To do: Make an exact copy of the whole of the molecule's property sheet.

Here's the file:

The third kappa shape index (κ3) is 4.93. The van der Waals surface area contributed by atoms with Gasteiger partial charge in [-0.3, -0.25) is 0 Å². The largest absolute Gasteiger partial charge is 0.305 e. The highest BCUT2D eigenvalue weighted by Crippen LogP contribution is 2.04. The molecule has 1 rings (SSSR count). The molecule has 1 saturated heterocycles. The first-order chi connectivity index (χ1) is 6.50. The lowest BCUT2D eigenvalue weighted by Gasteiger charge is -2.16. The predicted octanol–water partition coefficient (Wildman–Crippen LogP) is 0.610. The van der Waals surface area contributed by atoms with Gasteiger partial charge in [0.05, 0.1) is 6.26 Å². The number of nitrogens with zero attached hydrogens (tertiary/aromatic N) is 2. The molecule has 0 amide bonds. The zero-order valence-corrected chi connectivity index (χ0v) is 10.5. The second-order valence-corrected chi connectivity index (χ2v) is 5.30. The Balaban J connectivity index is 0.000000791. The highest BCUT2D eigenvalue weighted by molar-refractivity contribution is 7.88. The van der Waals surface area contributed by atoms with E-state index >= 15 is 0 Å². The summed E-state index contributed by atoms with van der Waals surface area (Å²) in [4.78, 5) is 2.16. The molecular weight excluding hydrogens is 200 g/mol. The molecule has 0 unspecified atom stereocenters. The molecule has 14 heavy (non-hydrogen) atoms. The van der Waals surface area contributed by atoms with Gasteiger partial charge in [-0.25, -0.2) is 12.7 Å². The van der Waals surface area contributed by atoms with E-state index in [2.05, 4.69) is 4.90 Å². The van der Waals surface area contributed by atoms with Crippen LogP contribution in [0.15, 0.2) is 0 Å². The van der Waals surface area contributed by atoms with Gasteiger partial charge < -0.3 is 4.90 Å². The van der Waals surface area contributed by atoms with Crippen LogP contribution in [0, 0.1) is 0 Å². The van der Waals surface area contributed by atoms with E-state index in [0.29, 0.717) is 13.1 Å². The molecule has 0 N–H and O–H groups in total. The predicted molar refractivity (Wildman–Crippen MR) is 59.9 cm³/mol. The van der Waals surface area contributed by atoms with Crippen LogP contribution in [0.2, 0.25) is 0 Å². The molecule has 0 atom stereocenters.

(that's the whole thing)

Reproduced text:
The third kappa shape index (κ3) is 4.93. The van der Waals surface area contributed by atoms with Gasteiger partial charge in [-0.3, -0.25) is 0 Å². The largest absolute Gasteiger partial charge is 0.305 e. The highest BCUT2D eigenvalue weighted by Crippen LogP contribution is 2.04. The molecule has 1 rings (SSSR count). The molecule has 1 saturated heterocycles. The first-order chi connectivity index (χ1) is 6.50. The lowest BCUT2D eigenvalue weighted by Gasteiger charge is -2.16. The predicted octanol–water partition coefficient (Wildman–Crippen LogP) is 0.610. The van der Waals surface area contributed by atoms with Gasteiger partial charge in [0.05, 0.1) is 6.26 Å². The number of nitrogens with zero attached hydrogens (tertiary/aromatic N) is 2. The molecule has 0 amide bonds. The zero-order valence-corrected chi connectivity index (χ0v) is 10.5. The second-order valence-corrected chi connectivity index (χ2v) is 5.30. The Balaban J connectivity index is 0.000000791. The highest BCUT2D eigenvalue weighted by molar-refractivity contribution is 7.88. The van der Waals surface area contributed by atoms with E-state index >= 15 is 0 Å². The summed E-state index contributed by atoms with van der Waals surface area (Å²) in [4.78, 5) is 2.16. The molecular weight excluding hydrogens is 200 g/mol. The molecule has 0 unspecified atom stereocenters. The molecule has 14 heavy (non-hydrogen) atoms. The van der Waals surface area contributed by atoms with Gasteiger partial charge in [-0.25, -0.2) is 12.7 Å². The van der Waals surface area contributed by atoms with E-state index in [2.05, 4.69) is 4.90 Å². The van der Waals surface area contributed by atoms with Crippen LogP contribution in [0.15, 0.2) is 0 Å². The van der Waals surface area contributed by atoms with Gasteiger partial charge < -0.3 is 4.90 Å². The van der Waals surface area contributed by atoms with Crippen LogP contribution in [0, 0.1) is 0 Å². The van der Waals surface area contributed by atoms with E-state index in [0.29, 0.717) is 13.1 Å². The molecule has 0 N–H and O–H groups in total. The predicted molar refractivity (Wildman–Crippen MR) is 59.9 cm³/mol. The van der Waals surface area contributed by atoms with Crippen LogP contribution in [0.2, 0.25) is 0 Å². The molecule has 0 atom stereocenters.